Forgotten Computer Proofs

When I was working on my masters thesis I got really interested in using computers to prove things.

An important part of my thesis hinged on discovering a super-commutative ring that did not have a super divided power structure. In my thesis I present a whole class of rings that have that property, one ring for each prime number. However, before I figured out the proof that it worked for every prime, I used a computer to prove that it worked for the number 3. That work has never been published. Until today.

Super Duper Example

In order to do that, I built a mini-algebra system using the Miranda programming language.

p = 3
monomial ::= Mon (num,[char]) ||A monomial is a number followed by a (possibly empty) list of variables represented by characters
 ||A polynomial is just a list of monomials

highcount :: [*] -> num ||finds the number of the most plentiful element in a list
highcount [] = 0
highcount (a:x) = (1 + #[b | b <- x; b = a]), if ((1 + #[b | b <- x; b = a]) >= highcount (x -- [b | b <- x; b = a]))
 = highcount (x -- [b | b <- x; b = a]), otherwise

fact :: num -> num ||input n -> output n factorial
fact 0 = 1
fact (n+1) = ((n+1)*(fact n))

clt :: [monomial] -> [monomial] ||takes a sorted polynomial and "collects like terms"
clt [] = [] ||If polynomial is 0 (an empty list), return 0
clt (a:[]) = (a:[]) ||If polynomial is a monomial return it
clt ((Mon(a, astr)):(Mon(b, astr)):x) = clt ((Mon((a+b) mod p, astr)):clt (x))
 ||If the first two monomials in the polynomial have the same variables
 ||add them together by adding their coefficiants. (You see why "sorted" is important)
clt (a:x) = a:(clt x) ||If they don't have the same variables then move on to the rest of the list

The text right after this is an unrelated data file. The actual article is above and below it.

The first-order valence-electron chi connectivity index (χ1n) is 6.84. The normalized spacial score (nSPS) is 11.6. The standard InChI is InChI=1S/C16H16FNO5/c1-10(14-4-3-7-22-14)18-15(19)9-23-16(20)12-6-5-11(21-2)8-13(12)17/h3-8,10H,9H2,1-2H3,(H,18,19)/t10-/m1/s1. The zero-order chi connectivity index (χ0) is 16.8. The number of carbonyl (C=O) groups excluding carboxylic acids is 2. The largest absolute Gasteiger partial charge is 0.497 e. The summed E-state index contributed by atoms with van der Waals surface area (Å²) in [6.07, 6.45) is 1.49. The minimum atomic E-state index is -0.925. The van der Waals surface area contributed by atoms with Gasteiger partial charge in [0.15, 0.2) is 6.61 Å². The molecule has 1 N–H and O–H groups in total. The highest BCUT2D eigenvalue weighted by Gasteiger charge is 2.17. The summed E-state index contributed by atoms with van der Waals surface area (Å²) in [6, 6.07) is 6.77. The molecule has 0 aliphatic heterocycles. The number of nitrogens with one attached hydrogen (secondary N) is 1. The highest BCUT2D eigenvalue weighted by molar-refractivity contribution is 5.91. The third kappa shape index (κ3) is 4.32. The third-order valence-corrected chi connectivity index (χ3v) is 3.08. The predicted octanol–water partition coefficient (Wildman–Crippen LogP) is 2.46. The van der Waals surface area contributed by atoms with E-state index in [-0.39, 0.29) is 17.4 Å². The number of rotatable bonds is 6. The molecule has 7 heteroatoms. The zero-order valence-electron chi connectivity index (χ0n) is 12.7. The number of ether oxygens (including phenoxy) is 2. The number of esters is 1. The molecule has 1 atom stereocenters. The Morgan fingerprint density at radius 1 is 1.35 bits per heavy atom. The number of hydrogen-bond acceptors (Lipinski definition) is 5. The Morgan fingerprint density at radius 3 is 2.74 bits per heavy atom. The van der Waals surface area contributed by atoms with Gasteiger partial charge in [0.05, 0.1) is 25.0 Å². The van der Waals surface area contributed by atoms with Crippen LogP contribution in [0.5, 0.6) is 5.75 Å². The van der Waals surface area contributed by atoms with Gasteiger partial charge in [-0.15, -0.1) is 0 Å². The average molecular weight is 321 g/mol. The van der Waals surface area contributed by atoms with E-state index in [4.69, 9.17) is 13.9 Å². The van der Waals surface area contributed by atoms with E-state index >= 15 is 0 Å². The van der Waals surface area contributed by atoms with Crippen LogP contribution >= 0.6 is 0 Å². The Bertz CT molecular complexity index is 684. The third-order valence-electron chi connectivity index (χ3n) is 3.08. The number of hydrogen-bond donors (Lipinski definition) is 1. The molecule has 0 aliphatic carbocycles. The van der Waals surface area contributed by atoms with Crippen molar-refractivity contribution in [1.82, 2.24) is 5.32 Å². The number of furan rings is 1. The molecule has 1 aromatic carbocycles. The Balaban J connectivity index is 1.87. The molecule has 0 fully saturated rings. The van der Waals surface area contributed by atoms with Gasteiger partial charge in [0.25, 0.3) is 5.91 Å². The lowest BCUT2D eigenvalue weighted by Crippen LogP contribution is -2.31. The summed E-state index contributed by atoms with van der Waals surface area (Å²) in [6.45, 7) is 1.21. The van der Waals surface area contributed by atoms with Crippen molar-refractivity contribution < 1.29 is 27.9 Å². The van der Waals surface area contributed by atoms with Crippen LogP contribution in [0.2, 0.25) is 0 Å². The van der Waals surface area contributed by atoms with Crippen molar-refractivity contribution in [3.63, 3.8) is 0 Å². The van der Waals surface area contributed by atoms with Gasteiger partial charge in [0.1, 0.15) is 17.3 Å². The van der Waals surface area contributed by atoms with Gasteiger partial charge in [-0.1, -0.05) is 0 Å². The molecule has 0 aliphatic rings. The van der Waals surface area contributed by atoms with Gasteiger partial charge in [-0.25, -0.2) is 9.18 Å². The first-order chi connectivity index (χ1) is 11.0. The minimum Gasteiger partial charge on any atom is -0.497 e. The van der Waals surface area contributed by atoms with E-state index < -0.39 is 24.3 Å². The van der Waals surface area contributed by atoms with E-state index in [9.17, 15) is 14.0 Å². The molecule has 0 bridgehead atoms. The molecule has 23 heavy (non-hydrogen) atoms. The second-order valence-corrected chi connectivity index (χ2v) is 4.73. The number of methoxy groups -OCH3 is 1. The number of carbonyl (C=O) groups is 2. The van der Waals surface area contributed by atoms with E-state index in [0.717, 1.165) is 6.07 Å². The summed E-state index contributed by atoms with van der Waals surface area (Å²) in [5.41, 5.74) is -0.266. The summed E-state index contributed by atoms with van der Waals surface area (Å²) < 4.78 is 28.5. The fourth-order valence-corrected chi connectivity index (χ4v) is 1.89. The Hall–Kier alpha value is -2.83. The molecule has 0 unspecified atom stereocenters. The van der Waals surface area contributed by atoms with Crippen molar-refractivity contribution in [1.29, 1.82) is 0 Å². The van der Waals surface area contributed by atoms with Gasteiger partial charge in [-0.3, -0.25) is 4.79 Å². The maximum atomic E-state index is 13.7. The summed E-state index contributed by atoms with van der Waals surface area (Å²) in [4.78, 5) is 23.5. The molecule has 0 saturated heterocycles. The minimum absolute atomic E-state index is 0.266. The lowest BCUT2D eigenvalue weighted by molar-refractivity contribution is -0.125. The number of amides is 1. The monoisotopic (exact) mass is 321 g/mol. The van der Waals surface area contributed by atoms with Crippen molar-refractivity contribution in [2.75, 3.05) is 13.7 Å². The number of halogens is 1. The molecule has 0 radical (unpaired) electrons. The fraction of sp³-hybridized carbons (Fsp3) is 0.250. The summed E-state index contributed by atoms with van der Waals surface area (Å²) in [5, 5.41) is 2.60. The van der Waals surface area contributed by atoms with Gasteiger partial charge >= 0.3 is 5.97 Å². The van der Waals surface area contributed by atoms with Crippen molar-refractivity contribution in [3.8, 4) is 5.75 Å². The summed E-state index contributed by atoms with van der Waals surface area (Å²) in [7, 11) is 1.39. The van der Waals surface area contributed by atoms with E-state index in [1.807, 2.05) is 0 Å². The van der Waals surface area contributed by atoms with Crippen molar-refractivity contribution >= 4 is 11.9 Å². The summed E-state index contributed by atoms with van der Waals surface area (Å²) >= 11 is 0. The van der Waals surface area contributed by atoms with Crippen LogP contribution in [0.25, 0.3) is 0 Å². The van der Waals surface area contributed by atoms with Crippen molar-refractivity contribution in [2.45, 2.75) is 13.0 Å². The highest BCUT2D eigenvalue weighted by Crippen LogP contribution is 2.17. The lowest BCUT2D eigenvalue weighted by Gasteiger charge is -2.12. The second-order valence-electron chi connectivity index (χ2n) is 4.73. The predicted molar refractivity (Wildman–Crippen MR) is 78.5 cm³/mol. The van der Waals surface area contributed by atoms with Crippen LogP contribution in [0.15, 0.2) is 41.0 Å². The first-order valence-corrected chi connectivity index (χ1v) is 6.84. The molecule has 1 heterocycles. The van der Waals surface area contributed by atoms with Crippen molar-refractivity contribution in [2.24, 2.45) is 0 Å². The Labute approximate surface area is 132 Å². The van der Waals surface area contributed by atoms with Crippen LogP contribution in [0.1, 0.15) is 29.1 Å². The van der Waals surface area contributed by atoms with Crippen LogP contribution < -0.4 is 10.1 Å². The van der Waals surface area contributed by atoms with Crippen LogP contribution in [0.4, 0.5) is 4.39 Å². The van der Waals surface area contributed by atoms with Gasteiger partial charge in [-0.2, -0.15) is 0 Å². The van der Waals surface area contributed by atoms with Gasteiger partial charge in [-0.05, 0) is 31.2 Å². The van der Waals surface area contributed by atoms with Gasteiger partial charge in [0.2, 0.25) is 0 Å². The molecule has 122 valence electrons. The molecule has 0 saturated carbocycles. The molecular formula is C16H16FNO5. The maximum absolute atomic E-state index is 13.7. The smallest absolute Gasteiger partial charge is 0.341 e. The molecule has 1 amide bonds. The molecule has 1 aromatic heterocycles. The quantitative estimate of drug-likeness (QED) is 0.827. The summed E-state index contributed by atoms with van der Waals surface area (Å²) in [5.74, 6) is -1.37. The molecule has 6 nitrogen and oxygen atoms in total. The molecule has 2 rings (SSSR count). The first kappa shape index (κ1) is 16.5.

remo :: [monomial] -> [monomial] ||removes zeros to clean up polynomials
remo [] = []
remo (Mon(a, astr):x) = remo x, if ((a=0) \/ ((highcount astr) >= p)) || KILL ALL POWERS OF P! (powers of p are zero)
remo (Mon(a, astr):x) = (Mon(a, astr)):(remo x), otherwise

monsort :: [monomial] -> [monomial] ||puts polynomials in alphabetical order, so collecting like terms is easier.
monsort [] = []
monsort (Mon(a,astr):x) = monsort [ Mon(b,bstr) | Mon(b,bstr) <- x; bstr <= astr ]
 ++ [Mon(a,astr)] ++
 monsort [ Mon(b,bstr) | Mon(b,bstr) <- x; bstr > astr ]

polysan :: [monomial] -> [monomial] ||sanitises polynomials
polysan x = remo(clt(monsort(x)))

mult :: monomial -> monomial -> monomial ||multiplies monomials
mult (Mon (a, astr)) (Mon (b, bstr)) = (Mon ( (a*b) mod p, (sort(astr++bstr))))

scalmult :: num -> monomial -> monomial ||multiplies monomials and scalars
scalmult n (Mon(a, astr)) = (Mon((n*a) mod p, astr))

polyscalmult :: num -> [monomial] -> [monomial] ||multiply polynomials by scalars
polyscalmult n x = (map (scalmult n) x)

polyadd :: [monomial] -> [monomial] -> [monomial] ||adds polynomials. note: 0 = []
polyadd x y = polysan (x++y)

polymul :: [monomial] -> [monomial] -> [monomial] ||multiply polynomials. note 1 = Mon (1,[])
polymul x [] = []
polymul [] y = []
polymul (a:x) y = (polyadd (map (mult a) y) (polymul x y))